Last week we started the conversation on how to better equip your Core Leaders to drive engagement across your remote teams.
Here are 4 key strategies to use as we wrap up the year:
Wondering what would help people stay engaged as we continue to lead through the unknown and unpredictable? Ask them. While engagement surveys are a great tool for collecting data and insights that can be applied at the organizational level, those one-to-one conversations are the best place to build real connection and understanding about what each person finds engaging and motivating.
Let’s face it, 2020 has been a long haul. Most of us have been so focused executing on what needs to be done from week to week, that we haven’t had time to recognize our own accomplishments, much less have someone else recognize them with us. As we wrap up the final weeks of this year, take time to honor the amazing things you’ve accomplished as well as those that have been accomplished by your organization, team, and by each individual. Recognizing each person for their contributions, accomplishments, and the impact of what they’ve done is a great antidote to burnout.
Under normal circumstances, it’s valuable to reflect on what we learned over the course of the year. This year has gone well beyond a “stretch assignment” for most of us, and it provides us with even more opportunities to identify what we learned, what we want to carry with us moving forward, and what we want to leave behind. Encouraging each person on your team to reflect on these and then sharing these across the broader team can be cathartic for the individuals and amplify the lessons learned for others on the team.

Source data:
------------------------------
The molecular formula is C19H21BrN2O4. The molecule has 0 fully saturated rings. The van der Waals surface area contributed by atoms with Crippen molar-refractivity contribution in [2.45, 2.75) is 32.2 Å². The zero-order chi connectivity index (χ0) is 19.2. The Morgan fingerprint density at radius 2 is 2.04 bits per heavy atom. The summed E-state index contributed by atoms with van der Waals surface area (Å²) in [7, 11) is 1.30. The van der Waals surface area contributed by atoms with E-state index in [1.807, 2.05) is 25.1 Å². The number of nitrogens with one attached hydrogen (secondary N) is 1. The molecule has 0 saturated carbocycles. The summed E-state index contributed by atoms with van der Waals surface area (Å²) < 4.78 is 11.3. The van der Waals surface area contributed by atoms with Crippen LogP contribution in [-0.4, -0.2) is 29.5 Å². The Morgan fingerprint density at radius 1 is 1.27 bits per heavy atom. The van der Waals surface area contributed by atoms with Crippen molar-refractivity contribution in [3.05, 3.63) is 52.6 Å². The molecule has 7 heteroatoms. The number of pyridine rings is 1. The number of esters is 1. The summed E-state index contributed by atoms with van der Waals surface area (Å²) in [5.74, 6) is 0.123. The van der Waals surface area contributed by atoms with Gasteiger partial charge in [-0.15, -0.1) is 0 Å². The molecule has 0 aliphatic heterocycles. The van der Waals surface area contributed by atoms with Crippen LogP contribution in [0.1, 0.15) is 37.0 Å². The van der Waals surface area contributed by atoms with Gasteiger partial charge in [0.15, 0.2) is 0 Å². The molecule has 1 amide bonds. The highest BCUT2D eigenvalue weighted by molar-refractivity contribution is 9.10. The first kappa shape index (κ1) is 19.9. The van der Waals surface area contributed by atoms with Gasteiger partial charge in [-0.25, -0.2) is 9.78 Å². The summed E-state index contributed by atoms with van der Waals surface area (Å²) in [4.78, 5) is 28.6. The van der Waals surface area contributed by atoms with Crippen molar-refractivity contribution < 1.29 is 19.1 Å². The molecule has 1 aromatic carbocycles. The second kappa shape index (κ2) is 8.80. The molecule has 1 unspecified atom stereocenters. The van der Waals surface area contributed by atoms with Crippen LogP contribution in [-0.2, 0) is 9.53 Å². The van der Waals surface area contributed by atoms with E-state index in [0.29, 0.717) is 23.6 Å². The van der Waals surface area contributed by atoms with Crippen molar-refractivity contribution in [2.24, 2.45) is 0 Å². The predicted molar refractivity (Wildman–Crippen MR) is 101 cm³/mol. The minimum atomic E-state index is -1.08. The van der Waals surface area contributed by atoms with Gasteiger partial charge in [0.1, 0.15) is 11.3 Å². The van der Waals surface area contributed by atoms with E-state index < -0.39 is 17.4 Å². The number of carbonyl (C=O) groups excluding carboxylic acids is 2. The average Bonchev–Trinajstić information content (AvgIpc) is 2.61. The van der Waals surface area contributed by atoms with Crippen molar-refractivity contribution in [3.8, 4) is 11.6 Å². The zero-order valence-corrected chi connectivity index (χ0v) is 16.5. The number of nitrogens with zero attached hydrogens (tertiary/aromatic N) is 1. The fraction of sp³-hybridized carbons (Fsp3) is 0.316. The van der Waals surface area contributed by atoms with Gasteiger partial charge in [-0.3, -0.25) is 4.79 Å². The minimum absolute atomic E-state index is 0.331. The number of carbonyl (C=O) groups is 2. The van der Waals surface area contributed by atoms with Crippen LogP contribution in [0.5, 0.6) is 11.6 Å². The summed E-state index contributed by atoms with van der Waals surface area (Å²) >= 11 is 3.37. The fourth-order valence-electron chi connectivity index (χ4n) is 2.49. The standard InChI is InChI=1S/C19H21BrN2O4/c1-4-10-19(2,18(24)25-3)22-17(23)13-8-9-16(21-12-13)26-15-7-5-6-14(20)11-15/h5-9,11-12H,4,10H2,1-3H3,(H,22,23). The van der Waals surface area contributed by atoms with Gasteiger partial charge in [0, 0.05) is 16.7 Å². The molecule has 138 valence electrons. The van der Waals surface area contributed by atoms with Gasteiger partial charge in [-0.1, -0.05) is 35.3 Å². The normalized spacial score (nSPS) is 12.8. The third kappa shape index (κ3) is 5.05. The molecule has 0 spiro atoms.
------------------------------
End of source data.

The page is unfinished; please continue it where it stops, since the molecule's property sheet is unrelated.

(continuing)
Even though we continue to deal with uncertainty, setting a positive vision of where we’re going is both possible and essential for maintaining engagement. Now, more than ever, we need to create inspiration to maintain our stamina, overcome monotony, and rise above the daily grind. As we wrap up the year and prepare for next year, you can work with your teams to paint a picture of the ideal state. Some questions to help create that vision are:
- What does our ideal future state look like?
- How will this time of change and challenge build our ability to achieve our vision?
- How will we work together to achieve our vision?
- What is my role in the future state?
- What do we need to do next to achieve the vision?
With this in mind, I wanted to share this quote I recently came across:
“You’ve got to give yourself the freedom to dream – to use your imagination to see and feel what does not yet exist. A vision is not the same as goals or objectives; those come from the head. A vision comes from the heart.”
~ John Graham
Here’s to leading with your heart as we embark on the next chapter of our uncharted journey …